Iowa House Passes Bill to Ban Sales of Aborted Baby Parts Over University of Iowa’s Objection

State   Micaiah Bilger   Mar 11, 2016   |   8:47PM    Des Moines, IA

The Iowa House passed a bill Wednesday to end the sale and trafficking of aborted babies’ body parts in the state, according to the Associated Press.

Introduced in February, Iowa House File 2329 comes in response to the horrific undercover videos by the Center for Medical Progress showing Planned Parenthood employees selling aborted babies’ body parts. Legislators in several other states have proposed similar legislation.

The bill would ban the trafficking and sale of aborted babies’ body parts, but it would allow women to donate tissue from stillborn or miscarried babies, as well as umbilical cord blood, placenta and amniotic fluid from any source, according to The Des Moines Register.

Pro-life lawmakers said the bill also would give state authorities the power to investigated abortion businesses, according to the Register. After the Center for Medical Progress revealed its undercover video project last summer, Iowa lawmakers called on Attorney General Tom Miller to investigate Planned Parenthood; however, Miller’s office said the current state laws did not give him the authority to investigate, according to the report.

Though the state House passed the bill, the Democrat-controlled state Senate is unlikely to move it forward, according to the AP. Jennifer Bowen, executive director of Iowa Right to Life, said her group will continue to fight for the bill.

“I don’t see us resting on it until it’s accomplished,” Bowen said.

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Last week, the Iowa Board of Regents, which oversees state universities, announced that it opposes the bill, according to Iowa Right to Life.

“This is so the University of Iowa can not only continue using fetal tissue from abortions currently in their possession, but ensure they can procure more tissue from elective abortions in the future,” the Iowa pro-life group said in an email. “Let that sink in.”

“We know that abortion is immoral,” the pro-life group continued. “Additionally, experimentation or use of fetal tissue after an abortion is highly unethical.”

The Iowa City Press-Citizens reported in August 2015 that the University of Iowa received taxpayer-funded grants to do glaucoma research and listed fetal tissue in the study. From 2011 to 2013, the National Institutes of Health gave the college $1.1 million for its research, according to the report.

The local news reported more Thursday:

Spokesman Josh Lehman said the University of Iowa and Iowa State University use such cells and tissues for “a broad array” of research that is part of developing therapies and cures for deadly and debilitating diseases.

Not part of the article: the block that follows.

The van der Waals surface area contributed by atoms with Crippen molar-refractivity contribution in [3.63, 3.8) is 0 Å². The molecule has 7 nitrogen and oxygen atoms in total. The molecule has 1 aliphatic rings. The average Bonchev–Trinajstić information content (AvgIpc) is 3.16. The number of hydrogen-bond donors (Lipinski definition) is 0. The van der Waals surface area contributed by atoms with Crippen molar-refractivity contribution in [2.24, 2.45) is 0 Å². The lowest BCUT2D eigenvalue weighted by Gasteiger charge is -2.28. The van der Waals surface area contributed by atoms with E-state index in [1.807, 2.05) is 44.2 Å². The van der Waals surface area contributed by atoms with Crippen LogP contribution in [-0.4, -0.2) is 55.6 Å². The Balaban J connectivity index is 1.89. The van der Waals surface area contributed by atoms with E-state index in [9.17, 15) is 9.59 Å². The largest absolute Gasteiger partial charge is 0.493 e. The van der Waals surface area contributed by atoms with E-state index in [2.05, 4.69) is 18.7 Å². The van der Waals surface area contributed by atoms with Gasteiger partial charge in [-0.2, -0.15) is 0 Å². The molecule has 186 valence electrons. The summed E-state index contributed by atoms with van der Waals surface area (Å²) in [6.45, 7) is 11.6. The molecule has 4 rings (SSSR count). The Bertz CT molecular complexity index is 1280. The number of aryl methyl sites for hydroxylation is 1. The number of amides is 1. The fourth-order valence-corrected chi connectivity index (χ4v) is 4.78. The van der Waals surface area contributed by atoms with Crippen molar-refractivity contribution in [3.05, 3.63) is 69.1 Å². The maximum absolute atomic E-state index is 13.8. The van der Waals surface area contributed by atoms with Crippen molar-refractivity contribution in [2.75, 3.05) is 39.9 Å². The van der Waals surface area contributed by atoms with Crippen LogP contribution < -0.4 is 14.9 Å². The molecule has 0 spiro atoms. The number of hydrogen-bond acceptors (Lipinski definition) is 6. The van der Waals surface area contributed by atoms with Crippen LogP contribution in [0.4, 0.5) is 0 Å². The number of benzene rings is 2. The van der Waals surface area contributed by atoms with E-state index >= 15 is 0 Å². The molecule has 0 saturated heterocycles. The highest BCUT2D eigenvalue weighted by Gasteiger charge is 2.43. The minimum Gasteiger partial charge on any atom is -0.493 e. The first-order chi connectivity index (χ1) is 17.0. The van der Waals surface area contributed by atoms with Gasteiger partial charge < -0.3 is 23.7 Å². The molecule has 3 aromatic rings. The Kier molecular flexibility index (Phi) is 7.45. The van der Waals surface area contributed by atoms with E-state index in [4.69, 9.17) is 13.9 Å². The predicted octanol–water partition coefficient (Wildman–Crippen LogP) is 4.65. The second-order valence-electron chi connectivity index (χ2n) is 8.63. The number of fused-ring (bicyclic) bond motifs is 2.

Lehman said the regents’ position stands despite an amendment that would allow facilities including universities to continue using fetal tissue already in their possession for research.

“We appreciate the efforts to improve the bill, but do not support it. The way the bill is currently drafted would prevent our universities from developing potentially life-saving research in the future involving new forms of treatment,” he said in a statement.

Rep. Matt Windschitl, R-Missouri Valley, who introduced that amendment, said he did so to respond to concerns from the medical community that research could be limited. He said additional legislation can be considered in the future if that ends up being the case, but “this is about making sure our children and the children in the state of Iowa are not being used as guinea pigs in medical research.”

Some researchers do support bans on fetal tissue trafficking. In an op-ed in the Milwaukee Wisconsin Journal Sentinel last September, six doctors explained why using fetal “tissue” for research is unethical and unnecessary for scientists.

“The argument that fetal-derived tissues must be used in research to develop medical treatments is false,” they wrote. “Many therapies have been developed using cell lines not of fetal origin, including insulin for diabetes (produced in bacteria), Herceptin for breast cancer and tissue plasminogen activator for heart attack, stroke and pulmonary embolism (both developed in Chinese hamster ovary cells).”

The federal law that technically prohibits the sale of aborted babies and their body parts was written by a pro-abortion Congressman decades ago and essentially spells out a process by which sellers of aborted baby body parts can meet certain criteria that allows the sales to be legal. That’s why a Colorado congressman has introduced legislation to totally ban the sales of aborted baby body parts.

After the first undercover videos were released in August 2015, Iowa Gov. Terry Branstad ordered a review of all state taxpayer funding of the Planned Parenthood abortion business. State and federal investigations into these horrific abortion practices continue.

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